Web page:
On 19 June the Irish column moved into the bog. At a place known as Tocar Gearr, four miles away from the castle the Irish ran into the 2,600 English soldiers deployed in a battle line. After deploying, Castlehaven ordered those cavalry men who had remained behind to distract the enemy at the flank; immediately afterwards the Irish infantry attacked, the Irish left wing (composed of Connaught men under colonel Richard Burke) attacking the English right. Shortly after nightfall Burke's men broke through, the English falling back in an ordered retreat. On the Irish right flank things did not go so smoothly. As the English army became aware of what was happening, a sudden attack was arranged against the Leinster men, led by Thomas Dillon, who made up the Irish right flank. The Irish fell back into the woods and bog. Castlehaven tried to prevent panic taking hold in the Irish centre, but failed. The remaining Irish force was thus soon in retreat. Even so, hundreds of the Irish soldiers on the left flank were able to make it to the safety of the Castle with their packages. On the way they managed to destroy part of the English siege works and capture a cannon.

    In the following few days, the reinforced and encouraged garrison sallied out against the English, killing some soldiers.
    Although the Irish forces were driven off, the battle of Ticroghan can in some regards be considered a small Irish victory, as they had achieved their objective with minimal loss of life: Dr Henry Jones, an English observer in Ireland at the time, records in his notes that only eight Irish soldiers were killed in the battle (though Carte, writing several decades later, put the figure at 40). The number of English soldiers killed is not known, though in both the battle and the siege it is likely that dozens perished. Even so, the English forces were reinforced and Castlehaven and Clanricarde realised by 23 June that further efforts to relieve the castle were hopeless.

    On 25 June Sir Robert Talbot and Lady Fitzgerald surrendered the castle. The terms were lenient, allowing the garrison to march out with their weapons and serve elsewhere in Ireland. Reynolds however did not allow the garrison to take the cannon in the castle with them. There were suggestions at the time that Talbot had treacherously surrendered the castle earlier than needed, as there were some weeks worth of supplies remaining, but these allegations are difficult to substantiate.
    The battle of Tecroghan was a very closely fought affair, with some contemporary sources even suggesting that the Parliamentarians were on the brink of collapse. In the end however, the Irish had lost another important stronghold.

    Only a few days after the battle took place the veteran Ulster army was destroyed at the battle of Scarrifholis, severely denting any prospect of resisting the English conquest.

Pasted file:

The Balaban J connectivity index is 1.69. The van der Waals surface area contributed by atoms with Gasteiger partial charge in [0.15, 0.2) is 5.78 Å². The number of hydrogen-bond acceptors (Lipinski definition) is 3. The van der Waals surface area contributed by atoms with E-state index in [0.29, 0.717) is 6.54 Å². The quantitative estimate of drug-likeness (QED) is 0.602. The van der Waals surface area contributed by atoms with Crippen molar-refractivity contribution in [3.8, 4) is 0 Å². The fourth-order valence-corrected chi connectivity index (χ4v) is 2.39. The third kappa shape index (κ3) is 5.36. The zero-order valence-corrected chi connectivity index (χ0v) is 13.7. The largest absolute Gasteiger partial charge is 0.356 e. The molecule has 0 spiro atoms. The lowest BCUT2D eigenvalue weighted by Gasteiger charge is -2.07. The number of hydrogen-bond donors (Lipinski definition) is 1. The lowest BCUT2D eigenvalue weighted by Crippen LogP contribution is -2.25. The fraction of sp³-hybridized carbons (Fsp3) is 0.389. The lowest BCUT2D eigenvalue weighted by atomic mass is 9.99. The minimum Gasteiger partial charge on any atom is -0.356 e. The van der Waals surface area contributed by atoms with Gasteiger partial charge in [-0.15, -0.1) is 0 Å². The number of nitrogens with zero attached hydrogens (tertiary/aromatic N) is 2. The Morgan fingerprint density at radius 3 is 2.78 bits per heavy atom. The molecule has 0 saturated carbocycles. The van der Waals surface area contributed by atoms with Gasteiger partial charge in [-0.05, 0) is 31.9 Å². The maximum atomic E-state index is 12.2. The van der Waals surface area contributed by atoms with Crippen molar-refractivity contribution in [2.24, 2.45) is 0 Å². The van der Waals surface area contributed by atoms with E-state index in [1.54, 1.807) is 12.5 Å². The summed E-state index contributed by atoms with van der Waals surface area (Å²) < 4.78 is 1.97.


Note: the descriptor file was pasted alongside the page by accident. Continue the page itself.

Kerrigan, Paul, (1995). Castles and Fortrifications in Ireland, 1485-1945, Collins Press, Cork

    Scot-Wheeler, James (1999). Cromwell in Ireland. Dublin: Gill & Macmillan.

    O'Siochru, Micheal, (2008). God's Executioner- Oliver Cromwell and the Conquest of Ireland, Faber & Faber, London

    Lenihan, Padraig, (2001).Confederate Catholics at War, Cork University Press, Cork

    Sunday, September 7, 2008

    Aliph- Introduction

    Inchiquin is a blog page devoted to the much neglected history of Early Modern Ireland. The main focus of the site is the eleven years of war between 1641 and 1653, though natually at times the focus will deviate into other periods if a broader understanding is required. Although at this time the site is a blog page if all goes to plan it will in future be upgraded to a proper webpage in its own right.

    Although there are some very good internet resources for the Early Modern conflicts in England and Scotland to be found, it is hard to find anything devoted to the same era of Irish history. This is despite the fact that the wars in Ireland of this period were larger and more destructive than those of Britain of the same era. The exact reason for this neglect is a matter of debate: Perhaps the recent conflicts in Ireland from 1798 to 1998 have distracted attention from the larger earlier wars of Irish history. At any cost, I would like to make a small attempt to correct this oversight with this page.

    I normally write up and edit articles on Wikipedia, but there are obvious limitations to this. I hope to put up information relevant to to the period in the future: Certainly accounts of battles of the era, particularly the more obscure ones of the period. To begin with I aim to put up one article every few month. Obviously, biographies and overviews of the wars are important also, but I hope to deal with these in the future.

    If nothing goes wrong I'll be gradually updating the page, ideally once a month or more. I've got a couple of digits crossed that I can handle this (to be honest, massive) project.

    Thanks for your attention, and I hope you check in again some time .

    Patrick F